Potentially unsafe chemicals found in powdered mac and cheese mixes

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The report was collated by Coalition for Safer Food Processing & Packaging who sent more than 30 different cheese products and a lot of them contained small amounts of this toxic chemical. A 2014 report to the U.S. Consumer Product Safety Commission warned of their health effects, especially in children and pregnant women.

Furthermore, there is strong evidence that it blocks production of testosterone as well.

Phthalates are industrial chemicals used to soften plastics and are found in food packaging.

The concentration of the chemicals in those products was four times higher than in other cheese products, Mike Belliveau, one of the researchers and the executive director of the Environmental Health Strategy Center, told the Times.

Of the coalition's analysis of 30 cheese products, 10 were boxed macaroni and cheese powders, five were sliced cheese products, and the remaining 15 products were natural cheese products including hard, shredded, string and cottage cheeses. The test was conducted on a small sample size. Cheese products were tested for phthalate content as dairy products have been tied to being one of the greatest sources of direct exposure to phthalates (DEHP) in young children and women. The highest levels were found in processed cheese powder in boxed mac and cheese mixes which is four times more than in natural cheeses. To approximate a more realistic serving, the survey calculated levels of phthalates based on the fat content of each product.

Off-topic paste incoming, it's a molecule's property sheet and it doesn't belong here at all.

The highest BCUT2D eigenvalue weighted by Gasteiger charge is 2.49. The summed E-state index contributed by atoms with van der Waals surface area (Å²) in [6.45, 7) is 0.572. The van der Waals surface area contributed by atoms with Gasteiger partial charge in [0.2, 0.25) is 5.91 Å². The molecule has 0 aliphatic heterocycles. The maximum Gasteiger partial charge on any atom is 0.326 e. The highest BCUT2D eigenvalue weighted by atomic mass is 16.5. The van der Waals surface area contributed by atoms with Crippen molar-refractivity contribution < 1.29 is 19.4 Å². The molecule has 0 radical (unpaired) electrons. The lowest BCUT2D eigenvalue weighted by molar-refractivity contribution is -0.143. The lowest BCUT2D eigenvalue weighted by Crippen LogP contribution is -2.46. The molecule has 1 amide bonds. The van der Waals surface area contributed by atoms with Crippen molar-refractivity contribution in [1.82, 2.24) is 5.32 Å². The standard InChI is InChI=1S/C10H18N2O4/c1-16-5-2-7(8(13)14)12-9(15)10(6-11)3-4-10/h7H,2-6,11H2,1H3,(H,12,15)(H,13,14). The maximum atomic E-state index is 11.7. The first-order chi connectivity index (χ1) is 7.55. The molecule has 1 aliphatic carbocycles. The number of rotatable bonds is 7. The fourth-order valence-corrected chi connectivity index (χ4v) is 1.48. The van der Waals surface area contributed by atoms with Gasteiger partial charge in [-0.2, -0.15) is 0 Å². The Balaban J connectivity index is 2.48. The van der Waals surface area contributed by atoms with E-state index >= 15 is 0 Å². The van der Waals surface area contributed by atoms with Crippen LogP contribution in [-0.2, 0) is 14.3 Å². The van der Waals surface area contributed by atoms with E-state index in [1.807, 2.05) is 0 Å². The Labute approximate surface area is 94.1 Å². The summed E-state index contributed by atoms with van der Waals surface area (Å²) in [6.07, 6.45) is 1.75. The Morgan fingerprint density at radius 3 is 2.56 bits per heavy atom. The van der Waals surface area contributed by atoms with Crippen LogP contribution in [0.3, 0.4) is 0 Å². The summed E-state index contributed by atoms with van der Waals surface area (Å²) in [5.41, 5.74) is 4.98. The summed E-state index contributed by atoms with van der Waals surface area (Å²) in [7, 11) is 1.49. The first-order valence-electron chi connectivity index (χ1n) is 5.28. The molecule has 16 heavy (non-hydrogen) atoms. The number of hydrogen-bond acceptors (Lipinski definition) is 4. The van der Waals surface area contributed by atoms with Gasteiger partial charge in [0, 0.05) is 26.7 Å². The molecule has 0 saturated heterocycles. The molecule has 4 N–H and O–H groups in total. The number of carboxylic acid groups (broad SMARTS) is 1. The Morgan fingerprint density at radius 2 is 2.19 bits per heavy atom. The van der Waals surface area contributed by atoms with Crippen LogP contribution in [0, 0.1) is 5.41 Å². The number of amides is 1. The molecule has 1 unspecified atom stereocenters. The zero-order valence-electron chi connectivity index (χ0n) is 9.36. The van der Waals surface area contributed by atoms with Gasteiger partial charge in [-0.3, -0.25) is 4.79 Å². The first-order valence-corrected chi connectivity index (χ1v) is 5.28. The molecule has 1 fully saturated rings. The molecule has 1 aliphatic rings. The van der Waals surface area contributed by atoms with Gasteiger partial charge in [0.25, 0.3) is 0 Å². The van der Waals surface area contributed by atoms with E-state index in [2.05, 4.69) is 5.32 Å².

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Of the 30 products tested, some were labeled organic.

These findings are bad news for Kraft Heinz, which owns 76% share of the boxed macaroni and cheese market.

When trying to estimate how many phthalates we consume and are exposed to overall, Jessie Buckley, assistant professor of environmental health and engineering at Johns Hopkins Bloomberg School of Public Health, said it's not clear. Some products had up to 6 different kinds of phthalates present. While the United States government assessed the potential harm of phthalates over three years ago, recognizing the threat they pose particularly from exposures in food (among others), the Food and Drug Administration has done nothing to ban their use.

The study was published by the Coalition for Safer Food Processing and Packaging, a group of consumers, doctors, scientists, and health advocates.

"Our belief is that it's in every mac and cheese product - you can't shop your way out of the problem", Belliveau told the Times.

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